Ds is upset now because he's upset me. I don't have the energy to cope with this. I just want to go to bed. Dh has worked all day and come home to this, he's had to talk to ds, talk to me, he's tidied up after dinner, done the housework that I'd normally do so I feel guilty about that.

Salmotrutta Tue 19-Aug-14 20:38:29

Are there any signs of him starting puberty celia - could there be a hormonal element?

Has he been getting bullied or has there been any other life events that might be behind this?

I'm sure you've thought of all this by the way but I just wondered if there might be anything going on physically (onset of puberty) or other events that might seem small to us but have built up in his mind?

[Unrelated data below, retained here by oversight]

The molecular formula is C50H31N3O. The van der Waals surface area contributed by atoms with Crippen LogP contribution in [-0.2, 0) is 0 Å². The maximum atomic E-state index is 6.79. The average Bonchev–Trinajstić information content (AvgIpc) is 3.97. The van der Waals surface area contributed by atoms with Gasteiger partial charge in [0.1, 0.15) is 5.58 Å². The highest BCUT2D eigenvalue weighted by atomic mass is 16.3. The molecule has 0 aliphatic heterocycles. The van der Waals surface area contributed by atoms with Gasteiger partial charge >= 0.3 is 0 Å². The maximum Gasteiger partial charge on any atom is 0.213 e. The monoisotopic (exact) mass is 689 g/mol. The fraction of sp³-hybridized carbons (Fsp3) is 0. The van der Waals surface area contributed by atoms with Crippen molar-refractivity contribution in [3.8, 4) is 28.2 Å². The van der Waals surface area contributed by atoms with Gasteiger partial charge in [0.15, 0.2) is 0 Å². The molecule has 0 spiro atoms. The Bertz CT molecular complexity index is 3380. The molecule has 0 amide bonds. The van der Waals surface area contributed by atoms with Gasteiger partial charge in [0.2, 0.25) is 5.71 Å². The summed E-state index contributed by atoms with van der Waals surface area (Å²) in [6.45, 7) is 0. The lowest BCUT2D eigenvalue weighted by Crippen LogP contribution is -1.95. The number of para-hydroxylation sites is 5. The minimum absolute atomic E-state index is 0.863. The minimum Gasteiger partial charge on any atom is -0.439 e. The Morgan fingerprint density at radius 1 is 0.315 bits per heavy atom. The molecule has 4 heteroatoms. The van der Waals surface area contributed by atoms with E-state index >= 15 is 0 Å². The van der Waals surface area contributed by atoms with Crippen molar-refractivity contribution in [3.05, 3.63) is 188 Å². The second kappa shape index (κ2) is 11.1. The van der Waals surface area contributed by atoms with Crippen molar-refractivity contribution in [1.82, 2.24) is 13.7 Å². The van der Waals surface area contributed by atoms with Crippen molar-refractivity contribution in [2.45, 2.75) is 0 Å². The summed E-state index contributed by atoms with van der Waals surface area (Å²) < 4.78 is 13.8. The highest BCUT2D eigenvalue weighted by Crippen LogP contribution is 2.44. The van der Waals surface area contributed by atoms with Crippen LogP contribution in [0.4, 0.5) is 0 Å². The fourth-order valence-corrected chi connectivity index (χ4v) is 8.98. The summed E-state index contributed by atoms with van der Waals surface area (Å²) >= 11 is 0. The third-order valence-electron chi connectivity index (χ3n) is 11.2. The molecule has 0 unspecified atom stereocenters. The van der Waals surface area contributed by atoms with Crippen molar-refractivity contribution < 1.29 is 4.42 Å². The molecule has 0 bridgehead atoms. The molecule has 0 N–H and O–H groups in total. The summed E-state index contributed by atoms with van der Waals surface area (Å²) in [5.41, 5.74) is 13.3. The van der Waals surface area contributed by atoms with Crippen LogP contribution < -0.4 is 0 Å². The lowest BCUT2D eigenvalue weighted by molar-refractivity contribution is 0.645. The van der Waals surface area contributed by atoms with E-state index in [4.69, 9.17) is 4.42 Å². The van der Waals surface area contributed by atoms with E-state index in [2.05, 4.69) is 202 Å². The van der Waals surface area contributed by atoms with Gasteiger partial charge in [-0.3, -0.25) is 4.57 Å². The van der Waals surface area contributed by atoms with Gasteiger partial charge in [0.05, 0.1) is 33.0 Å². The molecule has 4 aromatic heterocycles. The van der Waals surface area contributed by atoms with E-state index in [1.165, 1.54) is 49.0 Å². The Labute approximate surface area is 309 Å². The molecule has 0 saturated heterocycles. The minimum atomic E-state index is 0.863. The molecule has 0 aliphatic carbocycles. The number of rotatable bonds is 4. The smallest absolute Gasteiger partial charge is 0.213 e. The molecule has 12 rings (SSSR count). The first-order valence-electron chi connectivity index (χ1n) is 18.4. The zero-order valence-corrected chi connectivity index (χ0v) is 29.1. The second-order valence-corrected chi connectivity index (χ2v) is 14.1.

Hassled Tue 19-Aug-14 20:40:46

I really do understand why you're feeling the way you do (my DD was diagnosed with severe depression aged 17 - now thankfully doing OK) - but your description of your actions over the last 6 weeks is exhausting to read, and must be exhausting both for you and for him. The cajoling, the pleading, the reasoning - you must do what you can to step back a bit (and yes, I know that's easy to say and bloody hard to do). The tension in the house must be awful for all of you.

Hopefully once school has started and he realises that it's copeable with and maybe even enjoyable, things will improve. Where is he physically - is he prepubescent? Could hormones be part of it? Keep doing what you can to engage him in family activities - even if it's sitting in silence in the cinema together - and keep praising any positives, however tiny.

I really feel for you - I went to hell and back with my DD. One thing I can say is that we are exceptionally close now and I'm sure part of that is going through the awful experience of her depression.